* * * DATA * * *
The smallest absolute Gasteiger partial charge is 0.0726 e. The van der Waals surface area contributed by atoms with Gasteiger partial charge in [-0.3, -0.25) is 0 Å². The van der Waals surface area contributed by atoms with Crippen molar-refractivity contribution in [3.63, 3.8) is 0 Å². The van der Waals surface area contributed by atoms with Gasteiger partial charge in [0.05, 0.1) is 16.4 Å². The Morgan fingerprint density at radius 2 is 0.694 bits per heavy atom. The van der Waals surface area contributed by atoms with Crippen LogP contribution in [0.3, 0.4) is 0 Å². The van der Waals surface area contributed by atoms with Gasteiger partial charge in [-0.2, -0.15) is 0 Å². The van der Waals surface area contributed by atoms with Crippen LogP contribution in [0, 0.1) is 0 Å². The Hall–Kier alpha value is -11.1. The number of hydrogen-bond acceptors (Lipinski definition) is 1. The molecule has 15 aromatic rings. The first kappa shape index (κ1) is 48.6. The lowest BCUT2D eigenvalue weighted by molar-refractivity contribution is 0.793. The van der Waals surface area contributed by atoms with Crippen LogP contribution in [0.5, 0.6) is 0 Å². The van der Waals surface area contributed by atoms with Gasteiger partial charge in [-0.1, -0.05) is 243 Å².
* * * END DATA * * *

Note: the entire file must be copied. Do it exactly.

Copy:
The smallest absolute Gasteiger partial charge is 0.0726 e. The van der Waals surface area contributed by atoms with Gasteiger partial charge in [-0.3, -0.25) is 0 Å². The van der Waals surface area contributed by atoms with Crippen molar-refractivity contribution in [3.63, 3.8) is 0 Å². The van der Waals surface area contributed by atoms with Gasteiger partial charge in [0.05, 0.1) is 16.4 Å². The Morgan fingerprint density at radius 2 is 0.694 bits per heavy atom. The van der Waals surface area contributed by atoms with Crippen LogP contribution in [0.3, 0.4) is 0 Å². The van der Waals surface area contributed by atoms with Gasteiger partial charge in [-0.2, -0.15) is 0 Å². The van der Waals surface area contributed by atoms with Crippen LogP contribution in [0, 0.1) is 0 Å². The Hall–Kier alpha value is -11.1. The number of hydrogen-bond acceptors (Lipinski definition) is 1. The molecule has 15 aromatic rings. The first kappa shape index (κ1) is 48.6. The lowest BCUT2D eigenvalue weighted by molar-refractivity contribution is 0.793. The van der Waals surface area contributed by atoms with Crippen LogP contribution in [0.5, 0.6) is 0 Å². The van der Waals surface area contributed by atoms with Gasteiger partial charge in [-0.1, -0.05) is 243 Å².